The Privacy Act requires organisations only to collect personal information that is necessary for their functions or activities. The draft guidelines suggest that developers should be able to explain how each piece of personal information they collect is related to the functions or activities of the app. Best practice would be to allow users to opt in to the collection of personal information (or, where impractical, at least allow them to opt out). If this is not possible, users should be told this upfront so that they can make an informed decision whether to install the app.

The OAIC gives guidance on a number of specific points, including that:

  • apps should avoid collecting information about a user's location unless it relates directly to the app and the user has given informed consent;
  • apps should be designed so that device-unique identifiers should not be collected unless that is essential for the functioning of the app; and
  • data should not be associated across apps unless it is obvious to the user and necessary to do so.

Consent

The draft guidelines see "meaningful consent" as the appropriate standard for any consent users need to give for the handling of their personal information. This means that a user should have a proper understanding of what data they will provide to the app and how that data will be used. The need for comprehensive information needs to be balanced against the risk of "notice fatigue", where a user ignores a notice they see too often. The guidelines suggest several strategies for avoiding this, some of which are outlined below.

The guidelines emphasise the importance of informing users of what is happening with their information in real time. This means giving clear notice (and obtaining any necessary consent) at the time of download, and then providing "in-context notices" when collecting information while the app is in use.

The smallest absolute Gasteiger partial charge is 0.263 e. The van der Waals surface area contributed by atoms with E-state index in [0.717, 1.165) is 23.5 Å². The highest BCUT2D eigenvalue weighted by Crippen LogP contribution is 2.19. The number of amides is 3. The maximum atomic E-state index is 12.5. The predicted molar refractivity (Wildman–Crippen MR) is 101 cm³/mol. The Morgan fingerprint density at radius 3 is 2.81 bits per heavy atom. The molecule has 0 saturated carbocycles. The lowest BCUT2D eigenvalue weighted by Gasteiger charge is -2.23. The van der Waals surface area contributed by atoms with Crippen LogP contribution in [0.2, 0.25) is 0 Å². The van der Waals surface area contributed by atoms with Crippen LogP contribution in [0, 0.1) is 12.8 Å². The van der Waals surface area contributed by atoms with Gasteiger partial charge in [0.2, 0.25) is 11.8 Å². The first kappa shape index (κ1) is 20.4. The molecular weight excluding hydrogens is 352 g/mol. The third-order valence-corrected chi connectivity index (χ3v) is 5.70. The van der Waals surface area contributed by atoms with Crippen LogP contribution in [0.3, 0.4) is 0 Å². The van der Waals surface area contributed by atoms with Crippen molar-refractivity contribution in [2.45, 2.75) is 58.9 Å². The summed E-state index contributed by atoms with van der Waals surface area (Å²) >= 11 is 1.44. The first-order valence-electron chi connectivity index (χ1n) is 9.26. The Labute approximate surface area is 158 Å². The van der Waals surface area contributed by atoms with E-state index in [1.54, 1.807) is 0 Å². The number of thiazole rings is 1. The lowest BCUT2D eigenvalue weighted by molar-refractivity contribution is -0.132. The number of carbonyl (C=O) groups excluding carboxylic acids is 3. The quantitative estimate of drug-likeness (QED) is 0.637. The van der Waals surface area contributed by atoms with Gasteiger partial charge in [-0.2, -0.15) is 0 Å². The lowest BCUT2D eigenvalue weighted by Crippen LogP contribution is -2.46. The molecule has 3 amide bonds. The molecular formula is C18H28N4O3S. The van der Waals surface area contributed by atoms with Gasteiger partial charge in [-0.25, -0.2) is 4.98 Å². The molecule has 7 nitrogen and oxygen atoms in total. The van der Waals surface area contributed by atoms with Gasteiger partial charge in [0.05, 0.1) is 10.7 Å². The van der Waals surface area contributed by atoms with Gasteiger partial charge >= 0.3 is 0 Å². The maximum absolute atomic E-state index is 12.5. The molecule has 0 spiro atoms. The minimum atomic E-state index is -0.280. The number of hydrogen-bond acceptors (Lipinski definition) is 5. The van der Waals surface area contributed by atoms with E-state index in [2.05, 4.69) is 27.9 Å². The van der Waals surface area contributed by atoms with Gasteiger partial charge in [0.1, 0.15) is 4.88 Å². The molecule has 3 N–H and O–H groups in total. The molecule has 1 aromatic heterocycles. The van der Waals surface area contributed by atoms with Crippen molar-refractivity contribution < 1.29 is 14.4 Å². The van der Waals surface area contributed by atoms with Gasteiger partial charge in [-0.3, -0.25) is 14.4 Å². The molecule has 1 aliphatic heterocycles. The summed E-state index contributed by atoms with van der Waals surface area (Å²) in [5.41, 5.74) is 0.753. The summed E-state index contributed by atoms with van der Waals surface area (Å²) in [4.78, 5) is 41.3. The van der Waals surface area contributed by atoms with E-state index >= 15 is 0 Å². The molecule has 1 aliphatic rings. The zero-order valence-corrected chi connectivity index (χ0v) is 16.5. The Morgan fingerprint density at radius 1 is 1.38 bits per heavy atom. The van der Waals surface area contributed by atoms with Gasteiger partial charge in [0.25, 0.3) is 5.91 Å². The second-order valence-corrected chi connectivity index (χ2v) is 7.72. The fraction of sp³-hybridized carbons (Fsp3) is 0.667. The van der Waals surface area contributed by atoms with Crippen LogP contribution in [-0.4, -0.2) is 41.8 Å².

Small screens

The guidelines make a number of suggestions on how to ensure meaningful consent and disclosure despite the small screens on mobile phones. These include preparing short-form notices that:

  • are ideally no longer than a single screen; and
  • focus on what data will be collected from users and how and why it will be shared with third parties; and
  • link to the full privacy policy and/or terms of use.

The guidelines also suggest using:

  • a "privacy dashboard" with information to help users to understand and manage their privacy settings; and
  • graphics and technology to provide visual cues to users about privacy (such as a dial, different colours or sounds to indicate different privacy settings).

Users are likely to respond positively to an app that presents their privacy choices in an accessible way.

Conclusion

App developers should note the opportunity to make submissions on the draft guidelines. The OAIC's statements about better practice, when finalised, are likely to influence the approach the OAIC takes in dealing with complaints and investigations about the handling of personal information collected through mobile phone apps. As a result, developers should take note of the guidelines at all stages of the design and offering of mobile apps.